I was unaware of the use of a workshop to get out of the 90 day tech time. When I began my license process, the only way out of the 90 days was be a college graduate with a turf degree, so I was told by the WITCH that answers the phone. I found a loop hole though after talking to Carl Rew. He explained that I could hire someone that has an applicators license to work for me and then I could get my 90 days under them. I have a friend that worked for Purdue grounds department that had a license. So, I hired him. Then the ISCO said he could not work at both places at once due to the avaliablity requirements of the applicator surpervising others. I was able to make a deal with the ISCO, that the applicator worked for me after 3:00 pm and on weekends, so I could not apply during his Purdue work hours. After 90 days, I was able to take the applicators test. Carl Rew bent the rules alittle for me, and for this alone I think he is a great guy to have there at the ISCO. Sometimes, by the book does not always apply.

    The workshop sounds like a really good deal! This is one thing that bothers me about this state's lack of follow through. When you apply for a sales tax license, the state should send all information regaurding your business, like what licenses might be required and numbers to reach those offices. The ISCO should also follow up with the exact information needed for this type of business on a more basic approach. In otherwords, examples or senerios of what your campany wants to do and if it would require a license. The legal mumbo jumbo can be confusing.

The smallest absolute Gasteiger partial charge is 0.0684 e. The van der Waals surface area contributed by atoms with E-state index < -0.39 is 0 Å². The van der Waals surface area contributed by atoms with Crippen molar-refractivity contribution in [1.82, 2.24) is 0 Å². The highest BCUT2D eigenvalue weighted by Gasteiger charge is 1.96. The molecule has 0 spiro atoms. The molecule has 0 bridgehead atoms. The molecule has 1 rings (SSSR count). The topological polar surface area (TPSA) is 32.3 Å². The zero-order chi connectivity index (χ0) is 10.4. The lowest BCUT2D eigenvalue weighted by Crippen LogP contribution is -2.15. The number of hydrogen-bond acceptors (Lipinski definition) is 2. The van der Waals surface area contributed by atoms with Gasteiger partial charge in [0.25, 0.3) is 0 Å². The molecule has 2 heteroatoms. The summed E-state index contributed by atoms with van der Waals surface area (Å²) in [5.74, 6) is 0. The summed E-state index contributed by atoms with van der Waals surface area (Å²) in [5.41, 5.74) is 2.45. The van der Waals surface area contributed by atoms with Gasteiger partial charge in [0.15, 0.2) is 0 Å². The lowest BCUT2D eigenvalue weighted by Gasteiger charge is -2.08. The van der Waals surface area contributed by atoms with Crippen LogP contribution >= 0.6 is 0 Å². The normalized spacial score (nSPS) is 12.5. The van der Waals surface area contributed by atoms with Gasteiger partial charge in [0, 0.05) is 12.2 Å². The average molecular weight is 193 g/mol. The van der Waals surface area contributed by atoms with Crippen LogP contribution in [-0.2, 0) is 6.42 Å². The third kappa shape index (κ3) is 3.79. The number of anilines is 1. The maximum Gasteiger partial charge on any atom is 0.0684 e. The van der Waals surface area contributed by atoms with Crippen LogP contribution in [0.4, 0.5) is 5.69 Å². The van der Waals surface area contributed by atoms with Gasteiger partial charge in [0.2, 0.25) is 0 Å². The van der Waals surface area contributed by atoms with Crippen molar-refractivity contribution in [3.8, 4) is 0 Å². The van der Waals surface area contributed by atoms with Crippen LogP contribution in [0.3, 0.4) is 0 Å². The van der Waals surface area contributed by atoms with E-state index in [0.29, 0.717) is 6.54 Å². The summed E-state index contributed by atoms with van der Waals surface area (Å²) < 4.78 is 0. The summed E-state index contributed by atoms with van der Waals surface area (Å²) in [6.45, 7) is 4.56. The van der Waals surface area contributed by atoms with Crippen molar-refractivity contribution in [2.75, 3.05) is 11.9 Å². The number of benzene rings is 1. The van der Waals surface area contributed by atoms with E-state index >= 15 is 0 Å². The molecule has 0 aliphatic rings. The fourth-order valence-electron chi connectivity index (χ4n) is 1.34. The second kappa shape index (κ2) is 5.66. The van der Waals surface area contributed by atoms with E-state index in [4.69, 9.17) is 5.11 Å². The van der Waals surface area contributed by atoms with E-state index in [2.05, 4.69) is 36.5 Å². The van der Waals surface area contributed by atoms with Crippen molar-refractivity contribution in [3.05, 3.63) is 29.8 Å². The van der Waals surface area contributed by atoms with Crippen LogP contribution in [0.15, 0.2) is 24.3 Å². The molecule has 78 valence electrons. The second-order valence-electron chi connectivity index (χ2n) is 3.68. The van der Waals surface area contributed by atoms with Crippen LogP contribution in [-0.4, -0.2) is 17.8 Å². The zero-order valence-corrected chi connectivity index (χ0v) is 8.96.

I get all the ISCO stuff all the time, but have never seen where they came out with this workshop to get around the 90 day tech time. Your right about God Zac, but Fred will wear you out! Since I live 2 miles from Purdue, I would like to take the workshop even though I do not need it to get a tech requirement. If I could get some CCH's for it as well, that would be great. Along these lines, I would recommend to anyone in Indiana taking the Purdue offered courses before attempting the category tests, it makes a very big difference!

    I am alittle upset at the MWRTF and the ISCO right now. I checked SCOOP the other day, and have not received any of my CCH's for attending the Turf confrences in Indy back in January. I need those hours! I e-mailed Carl at the ISCO, but have not gotten a reply just yet as to this issue. I hope they just have not been posted to SCOOP yet. I would hate to think I spent the whole day down there with no CCH's!
  6. Dean Gillette

    Dean Gillette LawnSite Member
    Posts: 4

    I've spoken to the WITCH several times. I don't think she likes her job much...